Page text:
“Potted” video can include a “brick” that is epoxy encapsulated, making it tough enough to hold up in severe environments ranging from deep sea to aerospace.

Dielectrics, mesh networks and potted video – what the heck is happening on the technology side of the security industry? Or is it just a case of old folks like me, used to Beatles songs, running into a hip hop music world?

Before I get out my journalistic walker out, behind some of these new buzz words are solutions with great current and future promise.

Dielectric low-level microwaves are at the heart of a new people scanning platform that’s caught the eye of Homeland Security in an effort to strike a balance between effective body scanning and private invasion.

The People Portal II (PPII) is the brain child of Tex Yukl, technology inventor of Seattle-based EMIT Technologies LLC. This full body scanning portal displays a non-descript wireframe body image which accommodates even the most modest travelers, while helping security personnel locate weapons, drugs and other concealed contraband in a matter of seconds.

The handheld scanner came to the attention of the Federal Aviation Administration by routine “bird dogging.” Many large organizations – private and government – have “bird dogs” that seek new ways to solve complex problems. They find them through patent searches and network relationships.

The low energy microwaves emitted by the system during operation are less than that of overhead fluorescent lights. Unlike other scanning technologies (X-ray and metal detectors), PPII shows operators only the location of objects that are neither living nor part of clothing. “Our unique dielectric process allows us to measure the electromagnetic energy movement through materials,” said Yukl. “This gives us the data to accurately detect and locate potential threats and eventually categorize the material make up, however, it does not attempt to identify what those objects are.”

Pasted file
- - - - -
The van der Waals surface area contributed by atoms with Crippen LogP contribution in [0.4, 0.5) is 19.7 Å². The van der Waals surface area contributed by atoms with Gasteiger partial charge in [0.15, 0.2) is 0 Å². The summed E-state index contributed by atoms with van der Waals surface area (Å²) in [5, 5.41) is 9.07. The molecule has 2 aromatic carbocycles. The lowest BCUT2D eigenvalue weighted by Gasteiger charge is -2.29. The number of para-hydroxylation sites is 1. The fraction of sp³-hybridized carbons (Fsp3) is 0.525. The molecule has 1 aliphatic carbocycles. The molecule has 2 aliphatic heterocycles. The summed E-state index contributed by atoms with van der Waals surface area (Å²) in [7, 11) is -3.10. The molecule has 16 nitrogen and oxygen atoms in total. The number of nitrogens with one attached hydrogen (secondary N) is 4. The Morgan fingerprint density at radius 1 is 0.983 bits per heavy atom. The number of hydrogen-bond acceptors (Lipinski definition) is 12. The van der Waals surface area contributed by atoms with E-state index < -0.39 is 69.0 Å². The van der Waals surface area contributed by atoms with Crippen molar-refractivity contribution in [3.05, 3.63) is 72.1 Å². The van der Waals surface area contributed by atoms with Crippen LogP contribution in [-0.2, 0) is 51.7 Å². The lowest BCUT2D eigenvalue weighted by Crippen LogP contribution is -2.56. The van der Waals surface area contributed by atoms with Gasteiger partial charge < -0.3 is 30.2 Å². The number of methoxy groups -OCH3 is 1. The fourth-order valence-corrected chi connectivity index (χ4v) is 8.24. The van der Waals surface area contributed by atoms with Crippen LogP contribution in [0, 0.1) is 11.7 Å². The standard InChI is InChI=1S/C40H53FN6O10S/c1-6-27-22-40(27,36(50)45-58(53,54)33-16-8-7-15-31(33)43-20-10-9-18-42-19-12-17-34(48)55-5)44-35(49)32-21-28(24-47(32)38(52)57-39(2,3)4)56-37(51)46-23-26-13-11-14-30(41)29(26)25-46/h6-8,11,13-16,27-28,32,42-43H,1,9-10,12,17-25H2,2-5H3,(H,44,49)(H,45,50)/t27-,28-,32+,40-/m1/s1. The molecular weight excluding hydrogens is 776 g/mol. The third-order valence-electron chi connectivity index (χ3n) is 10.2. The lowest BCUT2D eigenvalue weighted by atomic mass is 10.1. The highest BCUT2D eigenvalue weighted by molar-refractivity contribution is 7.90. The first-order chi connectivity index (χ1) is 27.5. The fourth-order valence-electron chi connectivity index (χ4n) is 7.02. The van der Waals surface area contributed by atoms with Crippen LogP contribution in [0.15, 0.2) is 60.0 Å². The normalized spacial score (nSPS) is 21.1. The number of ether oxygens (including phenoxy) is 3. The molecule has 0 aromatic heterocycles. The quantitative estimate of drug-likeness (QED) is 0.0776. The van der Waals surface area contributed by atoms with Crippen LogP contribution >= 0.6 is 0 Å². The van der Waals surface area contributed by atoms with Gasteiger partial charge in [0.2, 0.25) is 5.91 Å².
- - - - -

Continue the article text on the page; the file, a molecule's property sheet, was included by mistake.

Then there’s potted video.

Dielectric low-level microwaves are at the heart of a new people scanning platform that’s caught the eye of Homeland Security.

Security systems designers, integrators and installers recognize the added reliability of embedded or “potted” video and audio switches and distribution amplifiers used by broadcast, military and aerospace industries to clean up noise, while operating in harsh environments. But even today’s more sophisticated security surveillance systems are often plagued by reliability problems. In some ways, more complex video systems are susceptible to signal and other dependability problems simply because they are multifaceted.

Systems integrators may know what cameras and recorders to use in a given situation, but they also need to consider how subcomponents could play a critical role under certain conditions.

“You never know what you’re going to run into when you get into integrating video systems into aircraft,” says Chuck Blalock, chief engineer for L-3 Communications Vertex Aerospace. One of Blalock’s favorite solutions to multiple video inputs is a 4-channel VDA (video distribution amplifier) from VAC of Boulder, Colo. This “brick” is epoxy encapsulated, making it tough enough to hold up in severe environments ranging from deep sea to aerospace. One of the most dramatic examples of stability achieved from this embedded, or “potted,” technology is the use of the VAC DA brick on A-10 Thunderbolt military aircraft behind a jarring 30mm nose-mounted cannon that fires at a blistering rate of up to 4,200 rounds per minute.

Look for “potted” video to seep into corporate security as has mesh networks.

Mesh networking is a way to route data, voice and instructions between nodes. It allows for continuous connections and reconfiguration around broken or blocked paths by “hopping” from node to node until the destination is reached. A mesh network whose nodes are all connected to each other is a fully connected network. Mesh networks differ from other networks in that the component parts can all connect to each other via multiple hops, and they generally are not mobile. Mesh networks are self-healing: The network can still operate even when a node breaks down or a connection goes bad. As a result, a very reliable network is formed.

A mesh pioneer is Viscount of Burnaby, British Columbia. Earlier this year, it installed what it calls MESH at a large multi-building campus and gated complex in Los Angeles. The equipment order shipped for the first phase was in excess of $50,000. The system includes MESH panels, servers, RFID readers and long range vehicular readers networked across the multi-acre site. “This project was technically very sophisticated and the initial equipment has been successfully installed. Our integrator did a fantastic job in an environment that traditional systems could not handle,” noted Stephen Pineau, CEO of Viscount. Since MESH is unique, such reference projects are very valuable.”

Zalud’s Blog on the Security Magazine Web site – securitymagazine.com – covers new technologies on a weekly basis. Check it out. The Web site also boasts a daily news service through a partnership with LexisNexis, which posts new tech news, too.